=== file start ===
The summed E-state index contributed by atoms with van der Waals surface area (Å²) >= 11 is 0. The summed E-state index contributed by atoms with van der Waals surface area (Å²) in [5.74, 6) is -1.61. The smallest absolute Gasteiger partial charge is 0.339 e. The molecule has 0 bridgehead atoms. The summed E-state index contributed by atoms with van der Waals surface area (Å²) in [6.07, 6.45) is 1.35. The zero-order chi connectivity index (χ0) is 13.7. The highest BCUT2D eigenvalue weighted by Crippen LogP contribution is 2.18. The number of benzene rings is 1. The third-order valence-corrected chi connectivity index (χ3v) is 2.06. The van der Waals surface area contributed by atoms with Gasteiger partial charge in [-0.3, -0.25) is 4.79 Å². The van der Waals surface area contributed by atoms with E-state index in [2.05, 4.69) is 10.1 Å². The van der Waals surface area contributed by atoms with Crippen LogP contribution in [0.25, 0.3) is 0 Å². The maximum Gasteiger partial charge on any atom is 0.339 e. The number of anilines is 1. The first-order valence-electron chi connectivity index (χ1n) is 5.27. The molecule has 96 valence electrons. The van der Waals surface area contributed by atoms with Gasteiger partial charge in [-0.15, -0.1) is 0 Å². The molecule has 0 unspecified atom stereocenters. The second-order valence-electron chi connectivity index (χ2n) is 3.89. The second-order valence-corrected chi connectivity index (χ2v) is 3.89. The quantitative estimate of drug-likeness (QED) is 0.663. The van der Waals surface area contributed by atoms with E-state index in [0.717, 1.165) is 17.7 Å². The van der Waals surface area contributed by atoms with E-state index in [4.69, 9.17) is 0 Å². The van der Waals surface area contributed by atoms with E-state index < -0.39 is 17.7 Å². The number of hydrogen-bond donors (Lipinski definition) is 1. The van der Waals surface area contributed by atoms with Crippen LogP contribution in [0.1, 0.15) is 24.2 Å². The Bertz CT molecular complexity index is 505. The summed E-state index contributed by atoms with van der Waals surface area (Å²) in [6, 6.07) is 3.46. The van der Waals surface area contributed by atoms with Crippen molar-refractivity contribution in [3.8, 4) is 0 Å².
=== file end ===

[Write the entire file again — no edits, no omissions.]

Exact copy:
The summed E-state index contributed by atoms with van der Waals surface area (Å²) >= 11 is 0. The summed E-state index contributed by atoms with van der Waals surface area (Å²) in [5.74, 6) is -1.61. The smallest absolute Gasteiger partial charge is 0.339 e. The molecule has 0 bridgehead atoms. The summed E-state index contributed by atoms with van der Waals surface area (Å²) in [6.07, 6.45) is 1.35. The zero-order chi connectivity index (χ0) is 13.7. The highest BCUT2D eigenvalue weighted by Crippen LogP contribution is 2.18. The number of benzene rings is 1. The third-order valence-corrected chi connectivity index (χ3v) is 2.06. The van der Waals surface area contributed by atoms with Gasteiger partial charge in [-0.3, -0.25) is 4.79 Å². The van der Waals surface area contributed by atoms with E-state index in [2.05, 4.69) is 10.1 Å². The van der Waals surface area contributed by atoms with Crippen LogP contribution in [0.25, 0.3) is 0 Å². The maximum Gasteiger partial charge on any atom is 0.339 e. The number of anilines is 1. The first-order valence-electron chi connectivity index (χ1n) is 5.27. The molecule has 96 valence electrons. The van der Waals surface area contributed by atoms with Gasteiger partial charge in [-0.15, -0.1) is 0 Å². The molecule has 0 unspecified atom stereocenters. The second-order valence-electron chi connectivity index (χ2n) is 3.89. The second-order valence-corrected chi connectivity index (χ2v) is 3.89. The quantitative estimate of drug-likeness (QED) is 0.663. The van der Waals surface area contributed by atoms with E-state index in [0.717, 1.165) is 17.7 Å². The van der Waals surface area contributed by atoms with E-state index in [4.69, 9.17) is 0 Å². The van der Waals surface area contributed by atoms with E-state index < -0.39 is 17.7 Å². The number of hydrogen-bond donors (Lipinski definition) is 1. The van der Waals surface area contributed by atoms with Crippen LogP contribution in [0.1, 0.15) is 24.2 Å². The Bertz CT molecular complexity index is 505. The summed E-state index contributed by atoms with van der Waals surface area (Å²) in [6, 6.07) is 3.46. The van der Waals surface area contributed by atoms with Crippen molar-refractivity contribution in [3.8, 4) is 0 Å².